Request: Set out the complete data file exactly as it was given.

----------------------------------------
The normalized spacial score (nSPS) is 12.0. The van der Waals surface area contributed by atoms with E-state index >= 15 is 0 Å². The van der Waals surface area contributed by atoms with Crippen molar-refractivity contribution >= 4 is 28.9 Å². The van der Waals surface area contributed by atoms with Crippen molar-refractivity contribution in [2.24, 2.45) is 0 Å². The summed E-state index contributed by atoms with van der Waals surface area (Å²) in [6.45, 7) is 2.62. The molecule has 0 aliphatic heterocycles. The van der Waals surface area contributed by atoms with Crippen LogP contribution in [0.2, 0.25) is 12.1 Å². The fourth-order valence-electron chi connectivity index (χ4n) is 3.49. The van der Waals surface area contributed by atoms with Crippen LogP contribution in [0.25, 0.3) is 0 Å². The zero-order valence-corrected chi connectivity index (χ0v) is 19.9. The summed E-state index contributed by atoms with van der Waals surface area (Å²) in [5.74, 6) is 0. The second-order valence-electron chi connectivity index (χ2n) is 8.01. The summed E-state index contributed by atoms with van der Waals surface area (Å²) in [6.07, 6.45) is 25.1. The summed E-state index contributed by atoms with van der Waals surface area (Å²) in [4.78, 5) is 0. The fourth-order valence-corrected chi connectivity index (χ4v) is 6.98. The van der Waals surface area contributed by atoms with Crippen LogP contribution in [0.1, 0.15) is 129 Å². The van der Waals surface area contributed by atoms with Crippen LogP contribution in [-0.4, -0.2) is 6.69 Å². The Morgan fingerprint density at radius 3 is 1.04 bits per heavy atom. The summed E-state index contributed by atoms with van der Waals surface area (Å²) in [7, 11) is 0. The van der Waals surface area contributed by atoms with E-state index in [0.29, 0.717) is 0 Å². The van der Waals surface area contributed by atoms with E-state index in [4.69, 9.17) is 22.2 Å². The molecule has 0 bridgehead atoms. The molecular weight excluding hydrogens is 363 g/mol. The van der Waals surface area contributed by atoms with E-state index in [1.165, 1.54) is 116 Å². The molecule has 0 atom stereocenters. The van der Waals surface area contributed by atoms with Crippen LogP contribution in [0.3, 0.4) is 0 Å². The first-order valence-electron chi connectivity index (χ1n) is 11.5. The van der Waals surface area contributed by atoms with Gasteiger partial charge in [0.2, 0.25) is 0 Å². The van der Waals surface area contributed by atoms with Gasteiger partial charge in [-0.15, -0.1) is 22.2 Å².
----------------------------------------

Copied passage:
The normalized spacial score (nSPS) is 12.0. The van der Waals surface area contributed by atoms with E-state index >= 15 is 0 Å². The van der Waals surface area contributed by atoms with Crippen molar-refractivity contribution >= 4 is 28.9 Å². The van der Waals surface area contributed by atoms with Crippen molar-refractivity contribution in [2.24, 2.45) is 0 Å². The summed E-state index contributed by atoms with van der Waals surface area (Å²) in [6.45, 7) is 2.62. The molecule has 0 aliphatic heterocycles. The van der Waals surface area contributed by atoms with Crippen LogP contribution in [0.2, 0.25) is 12.1 Å². The fourth-order valence-electron chi connectivity index (χ4n) is 3.49. The van der Waals surface area contributed by atoms with Crippen LogP contribution in [0.25, 0.3) is 0 Å². The zero-order valence-corrected chi connectivity index (χ0v) is 19.9. The summed E-state index contributed by atoms with van der Waals surface area (Å²) in [5.74, 6) is 0. The second-order valence-electron chi connectivity index (χ2n) is 8.01. The summed E-state index contributed by atoms with van der Waals surface area (Å²) in [6.07, 6.45) is 25.1. The summed E-state index contributed by atoms with van der Waals surface area (Å²) in [4.78, 5) is 0. The fourth-order valence-corrected chi connectivity index (χ4v) is 6.98. The van der Waals surface area contributed by atoms with Crippen LogP contribution in [0.1, 0.15) is 129 Å². The van der Waals surface area contributed by atoms with Crippen LogP contribution in [-0.4, -0.2) is 6.69 Å². The Morgan fingerprint density at radius 3 is 1.04 bits per heavy atom. The summed E-state index contributed by atoms with van der Waals surface area (Å²) in [7, 11) is 0. The van der Waals surface area contributed by atoms with E-state index in [0.29, 0.717) is 0 Å². The van der Waals surface area contributed by atoms with E-state index in [4.69, 9.17) is 22.2 Å². The molecule has 0 bridgehead atoms. The molecular weight excluding hydrogens is 363 g/mol. The van der Waals surface area contributed by atoms with E-state index in [1.165, 1.54) is 116 Å². The molecule has 0 atom stereocenters. The van der Waals surface area contributed by atoms with Crippen LogP contribution in [0.3, 0.4) is 0 Å². The first-order valence-electron chi connectivity index (χ1n) is 11.5. The van der Waals surface area contributed by atoms with Gasteiger partial charge in [0.2, 0.25) is 0 Å². The van der Waals surface area contributed by atoms with Gasteiger partial charge in [-0.15, -0.1) is 22.2 Å².